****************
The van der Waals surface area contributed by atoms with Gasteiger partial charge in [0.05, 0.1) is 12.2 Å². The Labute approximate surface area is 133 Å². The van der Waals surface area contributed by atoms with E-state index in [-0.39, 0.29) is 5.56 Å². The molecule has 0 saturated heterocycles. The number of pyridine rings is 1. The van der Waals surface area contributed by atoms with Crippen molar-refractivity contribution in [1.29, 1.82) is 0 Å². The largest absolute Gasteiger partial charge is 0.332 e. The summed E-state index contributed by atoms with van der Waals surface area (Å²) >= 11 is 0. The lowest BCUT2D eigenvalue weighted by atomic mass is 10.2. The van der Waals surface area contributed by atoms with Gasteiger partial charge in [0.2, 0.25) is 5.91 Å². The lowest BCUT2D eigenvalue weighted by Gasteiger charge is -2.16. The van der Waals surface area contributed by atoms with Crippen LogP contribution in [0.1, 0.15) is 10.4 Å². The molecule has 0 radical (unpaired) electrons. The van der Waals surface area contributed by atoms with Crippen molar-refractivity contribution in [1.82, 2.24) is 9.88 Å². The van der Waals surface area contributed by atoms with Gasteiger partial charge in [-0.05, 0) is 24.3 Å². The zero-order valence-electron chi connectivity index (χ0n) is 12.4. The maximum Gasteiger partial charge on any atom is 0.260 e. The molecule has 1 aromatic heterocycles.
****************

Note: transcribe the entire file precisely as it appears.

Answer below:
The van der Waals surface area contributed by atoms with Gasteiger partial charge in [0.05, 0.1) is 12.2 Å². The Labute approximate surface area is 133 Å². The van der Waals surface area contributed by atoms with E-state index in [-0.39, 0.29) is 5.56 Å². The molecule has 0 saturated heterocycles. The number of pyridine rings is 1. The van der Waals surface area contributed by atoms with Crippen molar-refractivity contribution in [1.29, 1.82) is 0 Å². The largest absolute Gasteiger partial charge is 0.332 e. The summed E-state index contributed by atoms with van der Waals surface area (Å²) >= 11 is 0. The lowest BCUT2D eigenvalue weighted by atomic mass is 10.2. The van der Waals surface area contributed by atoms with Gasteiger partial charge in [0.2, 0.25) is 5.91 Å². The lowest BCUT2D eigenvalue weighted by Gasteiger charge is -2.16. The van der Waals surface area contributed by atoms with Crippen LogP contribution in [0.1, 0.15) is 10.4 Å². The molecule has 0 radical (unpaired) electrons. The van der Waals surface area contributed by atoms with Crippen molar-refractivity contribution in [1.82, 2.24) is 9.88 Å². The van der Waals surface area contributed by atoms with Gasteiger partial charge in [-0.05, 0) is 24.3 Å². The zero-order valence-electron chi connectivity index (χ0n) is 12.4. The maximum Gasteiger partial charge on any atom is 0.260 e. The molecule has 1 aromatic heterocycles.